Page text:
In my darker moments, I sometimes think: what is the point of research? All these reports that sit on shelves gathering dust…who reads them? What happens to them? What difference do they actually make?
At such times of crisis it is important to have articles of faith. For me, one of these is NPC’s research on disabled children, Ordinary lives. This report highlighted the need for short break services for disabled children and led to concrete change and additional funding for the sector. It prompted one foundation, The True Colours Trust, to fund a campaign that put the issue on the agenda and resulted in an extra £430m from government for services for disabled children and their families.
There is currently an appetite for change in the youth justice sector. Charities and funders can use research to ensure that they are focussing on areas where they can have the biggest impact. In our recent report on young offenders, Trial and error, we highlight a number of gaps where voluntary funding can help to tackle youth crime, including:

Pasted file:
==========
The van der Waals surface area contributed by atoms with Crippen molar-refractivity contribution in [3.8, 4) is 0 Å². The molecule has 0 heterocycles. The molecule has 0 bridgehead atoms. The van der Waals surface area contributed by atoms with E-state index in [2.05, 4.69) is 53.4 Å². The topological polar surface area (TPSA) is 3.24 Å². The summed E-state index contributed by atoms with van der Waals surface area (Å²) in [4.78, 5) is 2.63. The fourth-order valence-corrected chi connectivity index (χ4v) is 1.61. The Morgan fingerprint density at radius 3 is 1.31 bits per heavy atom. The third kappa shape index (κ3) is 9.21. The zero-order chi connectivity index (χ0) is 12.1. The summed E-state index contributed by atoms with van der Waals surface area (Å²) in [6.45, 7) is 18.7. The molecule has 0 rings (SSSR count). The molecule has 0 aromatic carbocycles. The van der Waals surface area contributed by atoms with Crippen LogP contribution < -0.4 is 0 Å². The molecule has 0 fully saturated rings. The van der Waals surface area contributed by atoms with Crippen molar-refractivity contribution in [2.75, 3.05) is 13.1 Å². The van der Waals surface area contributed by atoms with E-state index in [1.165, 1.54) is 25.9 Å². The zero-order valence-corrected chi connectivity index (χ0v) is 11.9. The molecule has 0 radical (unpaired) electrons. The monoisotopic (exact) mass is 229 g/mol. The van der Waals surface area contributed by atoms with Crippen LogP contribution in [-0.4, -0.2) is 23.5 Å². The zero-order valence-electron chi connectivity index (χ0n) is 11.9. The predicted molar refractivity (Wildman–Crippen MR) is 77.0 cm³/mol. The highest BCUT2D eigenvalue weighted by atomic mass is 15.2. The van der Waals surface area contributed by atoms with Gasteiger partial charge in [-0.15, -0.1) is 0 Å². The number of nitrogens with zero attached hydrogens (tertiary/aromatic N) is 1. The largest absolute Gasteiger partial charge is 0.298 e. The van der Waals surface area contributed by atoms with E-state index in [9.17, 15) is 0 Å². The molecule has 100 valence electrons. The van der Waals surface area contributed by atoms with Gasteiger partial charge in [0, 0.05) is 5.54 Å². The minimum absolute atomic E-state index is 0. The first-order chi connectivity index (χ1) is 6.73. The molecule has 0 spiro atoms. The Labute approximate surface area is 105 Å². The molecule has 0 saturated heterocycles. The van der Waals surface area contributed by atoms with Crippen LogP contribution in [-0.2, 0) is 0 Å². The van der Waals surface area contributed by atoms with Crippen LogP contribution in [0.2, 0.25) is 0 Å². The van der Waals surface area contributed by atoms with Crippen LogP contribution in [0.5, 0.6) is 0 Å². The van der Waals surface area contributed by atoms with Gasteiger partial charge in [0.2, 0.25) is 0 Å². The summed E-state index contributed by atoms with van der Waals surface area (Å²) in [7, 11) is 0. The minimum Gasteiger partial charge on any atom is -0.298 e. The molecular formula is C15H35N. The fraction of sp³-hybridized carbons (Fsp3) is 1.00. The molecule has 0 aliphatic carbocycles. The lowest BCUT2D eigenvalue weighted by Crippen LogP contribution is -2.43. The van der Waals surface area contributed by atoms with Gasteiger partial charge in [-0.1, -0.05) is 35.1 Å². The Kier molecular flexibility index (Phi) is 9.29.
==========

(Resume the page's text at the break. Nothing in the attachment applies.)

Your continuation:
• work to support the children of prisoners (two thirds of whom go on to offend themselves);
• mentoring and advocacy for children at risk of offending; and
• research to build the evidence base into what works (eg, a cost-benefit analysis of alternatives to custody).